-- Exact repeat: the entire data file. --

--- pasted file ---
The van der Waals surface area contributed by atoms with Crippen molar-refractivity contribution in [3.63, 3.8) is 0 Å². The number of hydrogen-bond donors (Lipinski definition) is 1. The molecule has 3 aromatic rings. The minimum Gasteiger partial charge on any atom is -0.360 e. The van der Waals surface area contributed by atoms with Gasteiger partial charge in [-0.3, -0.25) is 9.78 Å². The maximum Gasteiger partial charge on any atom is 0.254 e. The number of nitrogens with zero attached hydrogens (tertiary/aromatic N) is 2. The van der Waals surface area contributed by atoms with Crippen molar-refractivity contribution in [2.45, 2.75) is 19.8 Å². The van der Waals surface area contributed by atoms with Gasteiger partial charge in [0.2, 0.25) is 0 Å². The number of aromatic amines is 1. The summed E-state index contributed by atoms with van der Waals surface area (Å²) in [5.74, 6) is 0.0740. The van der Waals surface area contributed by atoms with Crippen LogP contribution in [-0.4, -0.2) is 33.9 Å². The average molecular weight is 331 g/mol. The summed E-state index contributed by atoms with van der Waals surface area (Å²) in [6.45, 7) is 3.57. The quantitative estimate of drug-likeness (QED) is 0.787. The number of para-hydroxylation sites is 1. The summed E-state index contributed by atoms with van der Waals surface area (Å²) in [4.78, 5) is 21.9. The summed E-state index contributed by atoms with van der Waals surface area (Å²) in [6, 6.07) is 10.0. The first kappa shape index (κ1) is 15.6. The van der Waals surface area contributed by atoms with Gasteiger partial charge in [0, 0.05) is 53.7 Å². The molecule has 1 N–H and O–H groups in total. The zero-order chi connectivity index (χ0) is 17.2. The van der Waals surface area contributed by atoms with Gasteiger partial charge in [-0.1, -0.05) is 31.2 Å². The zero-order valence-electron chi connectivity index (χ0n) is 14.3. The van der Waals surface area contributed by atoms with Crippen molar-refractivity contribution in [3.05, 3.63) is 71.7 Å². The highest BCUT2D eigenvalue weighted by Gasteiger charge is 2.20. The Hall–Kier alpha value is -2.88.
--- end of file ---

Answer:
The van der Waals surface area contributed by atoms with Crippen molar-refractivity contribution in [3.63, 3.8) is 0 Å². The number of hydrogen-bond donors (Lipinski definition) is 1. The molecule has 3 aromatic rings. The minimum Gasteiger partial charge on any atom is -0.360 e. The van der Waals surface area contributed by atoms with Gasteiger partial charge in [-0.3, -0.25) is 9.78 Å². The maximum Gasteiger partial charge on any atom is 0.254 e. The number of nitrogens with zero attached hydrogens (tertiary/aromatic N) is 2. The van der Waals surface area contributed by atoms with Crippen molar-refractivity contribution in [2.45, 2.75) is 19.8 Å². The van der Waals surface area contributed by atoms with Gasteiger partial charge in [0.2, 0.25) is 0 Å². The number of aromatic amines is 1. The summed E-state index contributed by atoms with van der Waals surface area (Å²) in [5.74, 6) is 0.0740. The van der Waals surface area contributed by atoms with Crippen LogP contribution in [-0.4, -0.2) is 33.9 Å². The average molecular weight is 331 g/mol. The summed E-state index contributed by atoms with van der Waals surface area (Å²) in [6.45, 7) is 3.57. The quantitative estimate of drug-likeness (QED) is 0.787. The number of para-hydroxylation sites is 1. The summed E-state index contributed by atoms with van der Waals surface area (Å²) in [4.78, 5) is 21.9. The summed E-state index contributed by atoms with van der Waals surface area (Å²) in [6, 6.07) is 10.0. The first kappa shape index (κ1) is 15.6. The van der Waals surface area contributed by atoms with Gasteiger partial charge in [0, 0.05) is 53.7 Å². The molecule has 1 N–H and O–H groups in total. The zero-order chi connectivity index (χ0) is 17.2. The van der Waals surface area contributed by atoms with Gasteiger partial charge in [-0.1, -0.05) is 31.2 Å². The zero-order valence-electron chi connectivity index (χ0n) is 14.3. The van der Waals surface area contributed by atoms with Crippen molar-refractivity contribution in [3.05, 3.63) is 71.7 Å². The highest BCUT2D eigenvalue weighted by Gasteiger charge is 2.20. The Hall–Kier alpha value is -2.88.